Here is a link to the lightning safety guidelines published by NOLS:
NOLS Backcountry Lightning Safety Guidelines
If you don't want to read the whole document (which is an excellent resource), here are the Spark notes (no pun intended) from my own NOLS course. I believe the rule was that if the difference between the lightning flash and the thunder clap is less than one second, you get into "lightning position". Lightning position was basically squatting down as low as possible, backpack off, but with only your two feet touching the ground (don't let your butt touch the ground). The reason has something to do with the way the current would enter/leave your body in the event that you are hit. If you're with someone else or in a group, you should spread at least 50 feet apart (as it says in this link).
As described in this document, it's not a good idea to lie flat on the ground because it increases the chance of the current traveling through the ground and getting you that way.
Anyways, don't take my word for it, just read the info in the link. For what it's worth, we did have some serious close encounters with lightning and had to do the whole "lightning position" thing several times. I remember not being nearly as scared as I should have been (I think I was happy to have that 60+ lb pack off of my back for a few minutes, even if it meant potential death by electrocution--seriously).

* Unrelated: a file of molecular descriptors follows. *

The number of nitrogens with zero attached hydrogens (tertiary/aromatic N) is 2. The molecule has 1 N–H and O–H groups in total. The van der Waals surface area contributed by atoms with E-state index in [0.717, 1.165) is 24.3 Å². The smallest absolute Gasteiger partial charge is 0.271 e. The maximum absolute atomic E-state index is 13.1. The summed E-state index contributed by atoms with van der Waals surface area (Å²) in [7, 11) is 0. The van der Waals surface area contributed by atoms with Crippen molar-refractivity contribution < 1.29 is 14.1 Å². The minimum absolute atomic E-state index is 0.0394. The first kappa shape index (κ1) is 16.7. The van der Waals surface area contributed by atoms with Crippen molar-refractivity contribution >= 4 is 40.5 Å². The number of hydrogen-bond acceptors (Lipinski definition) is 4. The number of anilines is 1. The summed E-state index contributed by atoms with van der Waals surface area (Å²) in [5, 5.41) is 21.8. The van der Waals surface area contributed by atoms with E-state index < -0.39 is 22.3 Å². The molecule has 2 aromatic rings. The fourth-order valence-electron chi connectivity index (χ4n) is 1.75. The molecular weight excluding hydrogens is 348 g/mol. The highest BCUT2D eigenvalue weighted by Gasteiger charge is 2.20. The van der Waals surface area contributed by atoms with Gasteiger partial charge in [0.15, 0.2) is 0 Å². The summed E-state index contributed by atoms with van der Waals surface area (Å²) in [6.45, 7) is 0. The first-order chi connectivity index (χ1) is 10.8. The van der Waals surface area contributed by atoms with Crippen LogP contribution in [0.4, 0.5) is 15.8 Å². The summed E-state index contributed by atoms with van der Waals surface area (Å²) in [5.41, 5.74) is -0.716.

Edit: Additional info about lightning position: your feet should be TOGETHER. This reduces the chance of the current entering one foot and exiting the other. Also, it says if you have a foam pad or soft clothes available, to "sit" on that. I think that means assuming the lightning position with the pad under your feet, but I'm not sure. It might also help to pray to Zeus.